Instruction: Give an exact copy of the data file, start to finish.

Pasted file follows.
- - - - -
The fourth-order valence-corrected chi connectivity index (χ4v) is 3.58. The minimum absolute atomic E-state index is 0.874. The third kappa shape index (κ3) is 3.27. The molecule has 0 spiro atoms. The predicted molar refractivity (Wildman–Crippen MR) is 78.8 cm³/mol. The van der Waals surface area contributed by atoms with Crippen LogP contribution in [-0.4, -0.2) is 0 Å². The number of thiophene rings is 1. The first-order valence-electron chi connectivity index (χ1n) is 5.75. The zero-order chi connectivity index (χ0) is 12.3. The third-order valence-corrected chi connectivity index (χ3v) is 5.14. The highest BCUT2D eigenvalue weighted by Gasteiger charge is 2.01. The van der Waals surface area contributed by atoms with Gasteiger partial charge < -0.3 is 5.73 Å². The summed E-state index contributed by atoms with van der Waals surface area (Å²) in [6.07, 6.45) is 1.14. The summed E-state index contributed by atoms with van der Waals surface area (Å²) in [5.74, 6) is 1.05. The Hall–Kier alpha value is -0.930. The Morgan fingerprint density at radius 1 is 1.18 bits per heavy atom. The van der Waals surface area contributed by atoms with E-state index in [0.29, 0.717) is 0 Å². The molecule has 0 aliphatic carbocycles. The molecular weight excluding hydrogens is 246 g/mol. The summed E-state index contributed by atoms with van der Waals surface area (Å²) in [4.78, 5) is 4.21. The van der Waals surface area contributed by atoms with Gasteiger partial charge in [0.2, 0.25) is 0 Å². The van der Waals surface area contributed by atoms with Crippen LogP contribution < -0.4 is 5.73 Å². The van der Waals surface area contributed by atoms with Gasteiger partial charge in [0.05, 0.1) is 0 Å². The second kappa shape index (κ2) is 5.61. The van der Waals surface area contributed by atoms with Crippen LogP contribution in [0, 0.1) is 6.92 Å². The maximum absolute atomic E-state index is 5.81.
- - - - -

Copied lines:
The fourth-order valence-corrected chi connectivity index (χ4v) is 3.58. The minimum absolute atomic E-state index is 0.874. The third kappa shape index (κ3) is 3.27. The molecule has 0 spiro atoms. The predicted molar refractivity (Wildman–Crippen MR) is 78.8 cm³/mol. The van der Waals surface area contributed by atoms with Crippen LogP contribution in [-0.4, -0.2) is 0 Å². The number of thiophene rings is 1. The first-order valence-electron chi connectivity index (χ1n) is 5.75. The zero-order chi connectivity index (χ0) is 12.3. The third-order valence-corrected chi connectivity index (χ3v) is 5.14. The highest BCUT2D eigenvalue weighted by Gasteiger charge is 2.01. The van der Waals surface area contributed by atoms with Gasteiger partial charge < -0.3 is 5.73 Å². The summed E-state index contributed by atoms with van der Waals surface area (Å²) in [6.07, 6.45) is 1.14. The summed E-state index contributed by atoms with van der Waals surface area (Å²) in [5.74, 6) is 1.05. The Hall–Kier alpha value is -0.930. The Morgan fingerprint density at radius 1 is 1.18 bits per heavy atom. The van der Waals surface area contributed by atoms with E-state index in [0.29, 0.717) is 0 Å². The molecule has 0 aliphatic carbocycles. The molecular weight excluding hydrogens is 246 g/mol. The summed E-state index contributed by atoms with van der Waals surface area (Å²) in [4.78, 5) is 4.21. The van der Waals surface area contributed by atoms with Gasteiger partial charge in [0.2, 0.25) is 0 Å². The van der Waals surface area contributed by atoms with Crippen LogP contribution < -0.4 is 5.73 Å². The van der Waals surface area contributed by atoms with Gasteiger partial charge in [0.05, 0.1) is 0 Å². The second kappa shape index (κ2) is 5.61. The van der Waals surface area contributed by atoms with Crippen LogP contribution in [0, 0.1) is 6.92 Å². The maximum absolute atomic E-state index is 5.81.